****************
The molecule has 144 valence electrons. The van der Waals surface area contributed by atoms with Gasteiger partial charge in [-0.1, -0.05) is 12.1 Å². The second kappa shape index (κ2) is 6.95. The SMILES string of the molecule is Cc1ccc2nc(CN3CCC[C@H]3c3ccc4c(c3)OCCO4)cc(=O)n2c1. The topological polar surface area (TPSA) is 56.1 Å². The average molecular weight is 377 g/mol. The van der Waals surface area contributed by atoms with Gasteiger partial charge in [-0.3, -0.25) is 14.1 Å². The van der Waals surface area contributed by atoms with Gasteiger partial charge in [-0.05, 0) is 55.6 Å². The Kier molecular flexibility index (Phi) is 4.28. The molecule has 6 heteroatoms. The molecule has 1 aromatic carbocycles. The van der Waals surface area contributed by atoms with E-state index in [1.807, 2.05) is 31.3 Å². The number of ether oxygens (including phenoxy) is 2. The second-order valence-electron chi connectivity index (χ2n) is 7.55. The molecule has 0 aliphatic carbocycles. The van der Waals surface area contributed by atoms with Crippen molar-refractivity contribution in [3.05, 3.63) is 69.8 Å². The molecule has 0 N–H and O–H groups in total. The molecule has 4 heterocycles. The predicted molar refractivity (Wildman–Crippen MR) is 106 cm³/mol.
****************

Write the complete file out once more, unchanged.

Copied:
The molecule has 144 valence electrons. The van der Waals surface area contributed by atoms with Gasteiger partial charge in [-0.1, -0.05) is 12.1 Å². The second kappa shape index (κ2) is 6.95. The SMILES string of the molecule is Cc1ccc2nc(CN3CCC[C@H]3c3ccc4c(c3)OCCO4)cc(=O)n2c1. The topological polar surface area (TPSA) is 56.1 Å². The average molecular weight is 377 g/mol. The van der Waals surface area contributed by atoms with Gasteiger partial charge in [-0.3, -0.25) is 14.1 Å². The van der Waals surface area contributed by atoms with Gasteiger partial charge in [-0.05, 0) is 55.6 Å². The Kier molecular flexibility index (Phi) is 4.28. The molecule has 6 heteroatoms. The molecule has 1 aromatic carbocycles. The van der Waals surface area contributed by atoms with E-state index in [1.807, 2.05) is 31.3 Å². The number of ether oxygens (including phenoxy) is 2. The second-order valence-electron chi connectivity index (χ2n) is 7.55. The molecule has 0 aliphatic carbocycles. The van der Waals surface area contributed by atoms with Crippen molar-refractivity contribution in [3.05, 3.63) is 69.8 Å². The molecule has 0 N–H and O–H groups in total. The molecule has 4 heterocycles. The predicted molar refractivity (Wildman–Crippen MR) is 106 cm³/mol.